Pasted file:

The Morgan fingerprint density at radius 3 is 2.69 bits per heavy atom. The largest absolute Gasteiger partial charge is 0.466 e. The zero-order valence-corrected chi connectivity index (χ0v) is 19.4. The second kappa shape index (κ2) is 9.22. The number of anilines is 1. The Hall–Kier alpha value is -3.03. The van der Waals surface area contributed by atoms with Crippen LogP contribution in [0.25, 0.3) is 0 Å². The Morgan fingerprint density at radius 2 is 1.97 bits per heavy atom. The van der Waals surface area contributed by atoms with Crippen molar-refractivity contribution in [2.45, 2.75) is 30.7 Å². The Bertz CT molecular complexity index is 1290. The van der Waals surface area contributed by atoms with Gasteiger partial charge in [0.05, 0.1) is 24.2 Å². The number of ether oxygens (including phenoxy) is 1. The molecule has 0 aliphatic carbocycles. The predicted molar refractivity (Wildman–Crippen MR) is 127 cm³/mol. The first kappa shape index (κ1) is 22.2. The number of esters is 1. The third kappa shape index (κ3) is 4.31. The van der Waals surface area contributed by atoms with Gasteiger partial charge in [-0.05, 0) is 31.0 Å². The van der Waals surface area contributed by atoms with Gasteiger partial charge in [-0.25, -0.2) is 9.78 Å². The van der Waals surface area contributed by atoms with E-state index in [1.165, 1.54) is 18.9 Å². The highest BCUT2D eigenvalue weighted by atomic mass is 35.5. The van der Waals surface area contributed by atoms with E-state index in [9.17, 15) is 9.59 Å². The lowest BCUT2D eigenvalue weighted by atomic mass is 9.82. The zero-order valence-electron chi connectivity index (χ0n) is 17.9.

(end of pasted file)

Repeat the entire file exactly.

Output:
The Morgan fingerprint density at radius 3 is 2.69 bits per heavy atom. The largest absolute Gasteiger partial charge is 0.466 e. The zero-order valence-corrected chi connectivity index (χ0v) is 19.4. The second kappa shape index (κ2) is 9.22. The number of anilines is 1. The Hall–Kier alpha value is -3.03. The van der Waals surface area contributed by atoms with Crippen LogP contribution in [0.25, 0.3) is 0 Å². The Morgan fingerprint density at radius 2 is 1.97 bits per heavy atom. The van der Waals surface area contributed by atoms with Crippen molar-refractivity contribution in [2.45, 2.75) is 30.7 Å². The Bertz CT molecular complexity index is 1290. The van der Waals surface area contributed by atoms with Gasteiger partial charge in [0.05, 0.1) is 24.2 Å². The number of ether oxygens (including phenoxy) is 1. The molecule has 0 aliphatic carbocycles. The predicted molar refractivity (Wildman–Crippen MR) is 127 cm³/mol. The first kappa shape index (κ1) is 22.2. The number of esters is 1. The third kappa shape index (κ3) is 4.31. The van der Waals surface area contributed by atoms with Gasteiger partial charge in [-0.05, 0) is 31.0 Å². The van der Waals surface area contributed by atoms with Gasteiger partial charge in [-0.25, -0.2) is 9.78 Å². The van der Waals surface area contributed by atoms with E-state index in [1.165, 1.54) is 18.9 Å². The highest BCUT2D eigenvalue weighted by atomic mass is 35.5. The van der Waals surface area contributed by atoms with E-state index in [9.17, 15) is 9.59 Å². The lowest BCUT2D eigenvalue weighted by atomic mass is 9.82. The zero-order valence-electron chi connectivity index (χ0n) is 17.9.